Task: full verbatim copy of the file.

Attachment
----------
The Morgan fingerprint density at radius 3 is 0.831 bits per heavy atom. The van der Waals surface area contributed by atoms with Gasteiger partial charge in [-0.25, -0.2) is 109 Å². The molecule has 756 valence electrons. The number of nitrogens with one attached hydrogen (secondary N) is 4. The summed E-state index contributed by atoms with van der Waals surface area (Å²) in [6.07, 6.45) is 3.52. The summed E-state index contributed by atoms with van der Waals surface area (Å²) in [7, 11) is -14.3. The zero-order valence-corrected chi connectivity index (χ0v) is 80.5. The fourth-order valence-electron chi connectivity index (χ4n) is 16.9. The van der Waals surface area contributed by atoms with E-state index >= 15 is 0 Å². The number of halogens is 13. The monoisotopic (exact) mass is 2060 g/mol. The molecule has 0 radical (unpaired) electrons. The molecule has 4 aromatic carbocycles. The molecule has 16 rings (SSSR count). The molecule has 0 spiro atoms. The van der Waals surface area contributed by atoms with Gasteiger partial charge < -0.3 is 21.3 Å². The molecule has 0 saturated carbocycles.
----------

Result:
The Morgan fingerprint density at radius 3 is 0.831 bits per heavy atom. The van der Waals surface area contributed by atoms with Gasteiger partial charge in [-0.25, -0.2) is 109 Å². The molecule has 756 valence electrons. The number of nitrogens with one attached hydrogen (secondary N) is 4. The summed E-state index contributed by atoms with van der Waals surface area (Å²) in [6.07, 6.45) is 3.52. The summed E-state index contributed by atoms with van der Waals surface area (Å²) in [7, 11) is -14.3. The zero-order valence-corrected chi connectivity index (χ0v) is 80.5. The fourth-order valence-electron chi connectivity index (χ4n) is 16.9. The van der Waals surface area contributed by atoms with E-state index >= 15 is 0 Å². The number of halogens is 13. The monoisotopic (exact) mass is 2060 g/mol. The molecule has 0 radical (unpaired) electrons. The molecule has 4 aromatic carbocycles. The molecule has 16 rings (SSSR count). The molecule has 0 spiro atoms. The van der Waals surface area contributed by atoms with Gasteiger partial charge < -0.3 is 21.3 Å². The molecule has 0 saturated carbocycles.